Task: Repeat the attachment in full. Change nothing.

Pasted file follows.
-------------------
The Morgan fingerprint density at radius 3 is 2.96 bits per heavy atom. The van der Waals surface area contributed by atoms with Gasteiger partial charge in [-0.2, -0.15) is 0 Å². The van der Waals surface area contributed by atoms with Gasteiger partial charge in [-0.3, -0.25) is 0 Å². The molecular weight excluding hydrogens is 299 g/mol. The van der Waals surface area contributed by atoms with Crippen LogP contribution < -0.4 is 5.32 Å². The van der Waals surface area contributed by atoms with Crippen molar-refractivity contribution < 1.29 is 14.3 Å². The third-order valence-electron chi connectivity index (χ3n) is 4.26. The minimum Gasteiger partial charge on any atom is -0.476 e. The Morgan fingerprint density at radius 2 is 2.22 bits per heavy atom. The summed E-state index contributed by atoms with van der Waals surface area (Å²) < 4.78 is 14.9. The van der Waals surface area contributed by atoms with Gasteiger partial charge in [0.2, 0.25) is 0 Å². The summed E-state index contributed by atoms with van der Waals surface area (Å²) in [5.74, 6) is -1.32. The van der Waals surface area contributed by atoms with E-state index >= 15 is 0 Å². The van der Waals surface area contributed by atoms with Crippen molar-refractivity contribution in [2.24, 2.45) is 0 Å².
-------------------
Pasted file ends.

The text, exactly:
The Morgan fingerprint density at radius 3 is 2.96 bits per heavy atom. The van der Waals surface area contributed by atoms with Gasteiger partial charge in [-0.2, -0.15) is 0 Å². The van der Waals surface area contributed by atoms with Gasteiger partial charge in [-0.3, -0.25) is 0 Å². The molecular weight excluding hydrogens is 299 g/mol. The van der Waals surface area contributed by atoms with Crippen LogP contribution < -0.4 is 5.32 Å². The van der Waals surface area contributed by atoms with Crippen molar-refractivity contribution < 1.29 is 14.3 Å². The third-order valence-electron chi connectivity index (χ3n) is 4.26. The minimum Gasteiger partial charge on any atom is -0.476 e. The Morgan fingerprint density at radius 2 is 2.22 bits per heavy atom. The summed E-state index contributed by atoms with van der Waals surface area (Å²) < 4.78 is 14.9. The van der Waals surface area contributed by atoms with Gasteiger partial charge in [0.2, 0.25) is 0 Å². The summed E-state index contributed by atoms with van der Waals surface area (Å²) in [5.74, 6) is -1.32. The van der Waals surface area contributed by atoms with E-state index >= 15 is 0 Å². The van der Waals surface area contributed by atoms with Crippen molar-refractivity contribution in [2.24, 2.45) is 0 Å².